Radiography (X-Ray)



What is Bone Radiography?

Radiography, or as it is most commonly known, an x-ray, is the oldest and most frequently used form of medical imaging. X-ray imaging is the fastest and easiest way for a physician to view and assess broken bones, joint or spine injuries. At least two images (from different angles) are taken and often three images are needed if the problem is around a joint (knee, elbow or wrist).
Radiography involves exposing a part of the body to a small dose of radiation to produce an image of the internal organs. When x-rays penetrate the body they are absorbed in varying amounts by different tissues. It’s most common use is to assist the physician in identifying and treating fractures. X-ray images of the skull, spine, joints and extremities are performed every minute of every day in hospital emergency rooms, sports medicine centers, orthopedic clinics and physician offices. Images of the injury can show even very fine hairline fractures or bone chips, while images produced after treatment ensure that a fracture has been properly aligned and stabilized for healing.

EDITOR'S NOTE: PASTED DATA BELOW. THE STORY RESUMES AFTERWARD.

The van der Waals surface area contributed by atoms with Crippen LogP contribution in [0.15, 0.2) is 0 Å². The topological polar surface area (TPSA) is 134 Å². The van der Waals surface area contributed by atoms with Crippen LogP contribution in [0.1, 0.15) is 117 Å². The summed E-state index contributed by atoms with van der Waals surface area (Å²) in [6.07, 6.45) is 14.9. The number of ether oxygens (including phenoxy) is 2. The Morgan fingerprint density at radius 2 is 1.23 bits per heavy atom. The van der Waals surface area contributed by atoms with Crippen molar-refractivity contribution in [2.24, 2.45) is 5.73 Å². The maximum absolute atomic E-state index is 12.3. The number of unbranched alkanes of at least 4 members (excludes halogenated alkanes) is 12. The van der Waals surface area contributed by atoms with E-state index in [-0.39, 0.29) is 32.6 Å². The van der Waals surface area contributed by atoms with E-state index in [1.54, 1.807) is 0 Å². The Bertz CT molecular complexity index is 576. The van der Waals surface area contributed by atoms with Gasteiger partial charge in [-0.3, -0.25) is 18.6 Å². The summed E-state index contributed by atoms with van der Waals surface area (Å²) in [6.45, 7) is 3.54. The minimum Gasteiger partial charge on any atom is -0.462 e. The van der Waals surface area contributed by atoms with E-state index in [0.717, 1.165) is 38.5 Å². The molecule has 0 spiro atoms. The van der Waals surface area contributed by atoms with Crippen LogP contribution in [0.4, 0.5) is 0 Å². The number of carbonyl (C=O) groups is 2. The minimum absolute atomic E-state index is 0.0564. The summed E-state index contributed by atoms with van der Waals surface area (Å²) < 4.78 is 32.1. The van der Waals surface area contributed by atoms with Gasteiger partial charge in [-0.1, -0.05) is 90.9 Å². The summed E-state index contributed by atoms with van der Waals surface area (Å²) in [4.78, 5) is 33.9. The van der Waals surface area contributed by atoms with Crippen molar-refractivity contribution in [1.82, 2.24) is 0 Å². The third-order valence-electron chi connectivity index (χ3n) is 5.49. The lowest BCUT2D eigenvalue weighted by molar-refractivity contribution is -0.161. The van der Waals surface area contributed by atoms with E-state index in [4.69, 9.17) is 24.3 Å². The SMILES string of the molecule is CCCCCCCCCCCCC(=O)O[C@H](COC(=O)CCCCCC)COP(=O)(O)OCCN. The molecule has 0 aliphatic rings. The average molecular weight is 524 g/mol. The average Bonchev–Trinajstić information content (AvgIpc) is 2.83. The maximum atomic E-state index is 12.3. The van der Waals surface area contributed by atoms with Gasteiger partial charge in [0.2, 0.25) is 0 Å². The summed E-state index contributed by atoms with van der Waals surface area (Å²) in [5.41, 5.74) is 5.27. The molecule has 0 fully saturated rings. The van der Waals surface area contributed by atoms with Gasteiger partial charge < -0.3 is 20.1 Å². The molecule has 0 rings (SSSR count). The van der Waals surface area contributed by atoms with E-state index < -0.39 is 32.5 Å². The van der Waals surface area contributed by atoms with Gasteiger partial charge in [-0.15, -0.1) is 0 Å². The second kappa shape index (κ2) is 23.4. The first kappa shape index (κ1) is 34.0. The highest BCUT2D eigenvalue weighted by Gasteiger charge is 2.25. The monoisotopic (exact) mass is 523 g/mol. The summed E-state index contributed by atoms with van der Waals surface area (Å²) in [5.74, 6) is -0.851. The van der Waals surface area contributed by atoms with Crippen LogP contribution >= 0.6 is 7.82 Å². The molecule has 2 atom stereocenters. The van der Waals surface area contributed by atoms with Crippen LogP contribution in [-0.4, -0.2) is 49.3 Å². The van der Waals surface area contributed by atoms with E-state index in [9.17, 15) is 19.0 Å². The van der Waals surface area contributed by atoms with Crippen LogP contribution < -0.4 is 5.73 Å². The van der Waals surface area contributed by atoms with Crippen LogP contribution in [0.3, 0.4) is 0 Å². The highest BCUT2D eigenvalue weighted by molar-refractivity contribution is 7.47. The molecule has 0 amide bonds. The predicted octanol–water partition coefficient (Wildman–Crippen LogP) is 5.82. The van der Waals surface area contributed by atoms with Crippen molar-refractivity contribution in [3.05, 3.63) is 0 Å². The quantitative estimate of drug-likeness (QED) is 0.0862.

How should I prepare for the procedure?

There is no special preparation required for most bone radiographs. You may be asked to change into a gown before your examination. You will also be asked to remove jewelry, eyeglasses and any metal objects that could show up on the images and overlap important findings. Women should always inform their doctor or x-ray technologist if there is any possibility that they are pregnant.

What will I experience during the X-ray procedure?

X-ray imaging itself is painless. Some discomfort may result from lying on the table, a hard surface that may feel quite cold. Sometimes to get a clear image of an injury such as a possible fracture, you may be asked to hold an uncomfortable position for a short time. Any movement could blur the image and make it necessary to repeat the procedure to get a useful, clear picture.

Who interprets the results and how do I get them?

A radiologist is a physician experienced in bone x-ray and all other types of radiology examinations. The images will be analyzed and send a signed report to your primary care or referring physician who will inform you on your test results. New technology also allows for distribution of diagnostic reports and referral images over the Internet at many facilities.

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